I think people underestimate Pride and Prejudice as a guide to seeking employment and economics for a particular class of women society. The choice was, a) be rich and independently wealthy, such as Emma, Lady Russell, Lady Catherine de Bourgh and her daughter, b) be a governess, and c) marriage.
And thus it's considered to be a romance.
Austen states pretty clearly that women have to enter marriage with their eyes wide open (Charlotte Lucas and that love is for men). While keeping your eyes open when you have no idea what a man is like in private because you are only allowed to meet him in public (to ensure your virginity), you have little experience of the world (because you are very young) and figuring out how much money he has, has got to sound mercenary but the reality is many women died in child birth at the time. So if marrying might mean your death in delivering an heir, you might as well make it as comfortable as possible by being rich.
And this seems to have been so easily forgotten - it wasn't until very recently that women stopped dying in child birth but then again the numbers are increasing again, at least in the US.
Austen wrote about the class system and how easily the rich manipulate those with less money for their own amusement. Think of Emma and how easily she manipulates Harriet Smith and in the end (the book not the movies) Emma will no longer associate with Harriet who goes on to marry the farmer. In movies they always reunite Emma and Harriet, and imply they remain life long friends.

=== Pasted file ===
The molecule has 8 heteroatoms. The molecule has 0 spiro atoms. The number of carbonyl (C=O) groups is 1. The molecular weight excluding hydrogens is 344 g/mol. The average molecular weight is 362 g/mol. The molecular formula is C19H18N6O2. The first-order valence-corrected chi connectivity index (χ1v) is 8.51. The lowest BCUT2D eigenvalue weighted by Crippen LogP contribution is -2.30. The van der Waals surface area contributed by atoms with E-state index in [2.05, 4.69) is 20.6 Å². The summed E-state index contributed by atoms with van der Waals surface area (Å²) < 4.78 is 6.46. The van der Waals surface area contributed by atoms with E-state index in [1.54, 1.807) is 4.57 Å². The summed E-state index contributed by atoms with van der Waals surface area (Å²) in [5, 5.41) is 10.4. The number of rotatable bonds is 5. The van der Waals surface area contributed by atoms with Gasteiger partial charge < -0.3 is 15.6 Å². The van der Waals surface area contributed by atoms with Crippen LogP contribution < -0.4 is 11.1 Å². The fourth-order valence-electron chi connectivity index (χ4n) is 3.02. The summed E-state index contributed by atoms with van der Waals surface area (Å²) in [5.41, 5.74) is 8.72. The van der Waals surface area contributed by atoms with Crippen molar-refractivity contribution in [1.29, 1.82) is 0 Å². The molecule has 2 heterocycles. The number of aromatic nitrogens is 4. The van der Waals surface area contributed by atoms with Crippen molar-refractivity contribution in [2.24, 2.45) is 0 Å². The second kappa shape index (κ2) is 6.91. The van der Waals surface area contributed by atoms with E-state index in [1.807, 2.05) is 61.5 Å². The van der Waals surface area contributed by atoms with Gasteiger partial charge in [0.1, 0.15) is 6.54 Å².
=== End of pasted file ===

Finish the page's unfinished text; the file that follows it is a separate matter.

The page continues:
Probably the weirdest thing people have told me is that Bridget Jones is a modern Pride and Prejudice - I always cringe when hearing this because the Bridget Jones is nothing like Elizabeth Bennett. But the only reason why people say this is that in the 1995 BBC version was made with the same actor playing Darcy as they used in Bridget Jones. While Darcy is important to the story, Austen pretty much uses him as a potentially interchangeable protagonist - we never really get inside Darcy's mind until he writes his letter to Lizzy. Even the author of Bridget Jones said she has no pretensions of crafting a modern Elizabeth Bennett.
Pride and Prejudice is about Elizabeth and her mental life. I am pretty much convinced Austen wrote Pride and Prejudice in response to Mary Wollstonecraft's Maria, where Wollstonecraft complains about the portrayal of women in literature.